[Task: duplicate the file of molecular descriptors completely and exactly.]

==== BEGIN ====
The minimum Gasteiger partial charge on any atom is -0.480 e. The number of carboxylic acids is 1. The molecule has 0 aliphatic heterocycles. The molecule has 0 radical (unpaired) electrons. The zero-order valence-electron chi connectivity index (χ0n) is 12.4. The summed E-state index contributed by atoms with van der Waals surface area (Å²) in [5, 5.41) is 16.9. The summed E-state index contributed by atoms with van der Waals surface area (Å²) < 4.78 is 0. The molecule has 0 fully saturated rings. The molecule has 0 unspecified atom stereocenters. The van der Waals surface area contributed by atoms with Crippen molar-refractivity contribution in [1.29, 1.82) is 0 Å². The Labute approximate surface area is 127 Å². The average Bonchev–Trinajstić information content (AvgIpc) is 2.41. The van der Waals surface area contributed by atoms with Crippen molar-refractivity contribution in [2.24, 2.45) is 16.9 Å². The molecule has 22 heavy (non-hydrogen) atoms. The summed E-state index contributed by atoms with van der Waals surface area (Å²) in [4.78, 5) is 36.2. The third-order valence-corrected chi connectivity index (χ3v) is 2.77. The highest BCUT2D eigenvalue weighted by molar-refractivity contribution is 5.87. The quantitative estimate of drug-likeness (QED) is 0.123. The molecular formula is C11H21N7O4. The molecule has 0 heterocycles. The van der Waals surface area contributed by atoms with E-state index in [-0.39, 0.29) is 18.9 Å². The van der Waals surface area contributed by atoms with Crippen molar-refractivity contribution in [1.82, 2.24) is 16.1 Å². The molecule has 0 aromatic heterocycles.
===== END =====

The minimum Gasteiger partial charge on any atom is -0.480 e. The number of carboxylic acids is 1. The molecule has 0 aliphatic heterocycles. The molecule has 0 radical (unpaired) electrons. The zero-order valence-electron chi connectivity index (χ0n) is 12.4. The summed E-state index contributed by atoms with van der Waals surface area (Å²) in [5, 5.41) is 16.9. The summed E-state index contributed by atoms with van der Waals surface area (Å²) < 4.78 is 0. The molecule has 0 fully saturated rings. The molecule has 0 unspecified atom stereocenters. The van der Waals surface area contributed by atoms with Crippen molar-refractivity contribution in [1.29, 1.82) is 0 Å². The Labute approximate surface area is 127 Å². The average Bonchev–Trinajstić information content (AvgIpc) is 2.41. The van der Waals surface area contributed by atoms with Crippen molar-refractivity contribution in [2.24, 2.45) is 16.9 Å². The molecule has 22 heavy (non-hydrogen) atoms. The summed E-state index contributed by atoms with van der Waals surface area (Å²) in [4.78, 5) is 36.2. The third-order valence-corrected chi connectivity index (χ3v) is 2.77. The highest BCUT2D eigenvalue weighted by molar-refractivity contribution is 5.87. The quantitative estimate of drug-likeness (QED) is 0.123. The molecular formula is C11H21N7O4. The molecule has 0 heterocycles. The van der Waals surface area contributed by atoms with E-state index in [-0.39, 0.29) is 18.9 Å². The van der Waals surface area contributed by atoms with Crippen molar-refractivity contribution in [1.82, 2.24) is 16.1 Å². The molecule has 0 aromatic heterocycles.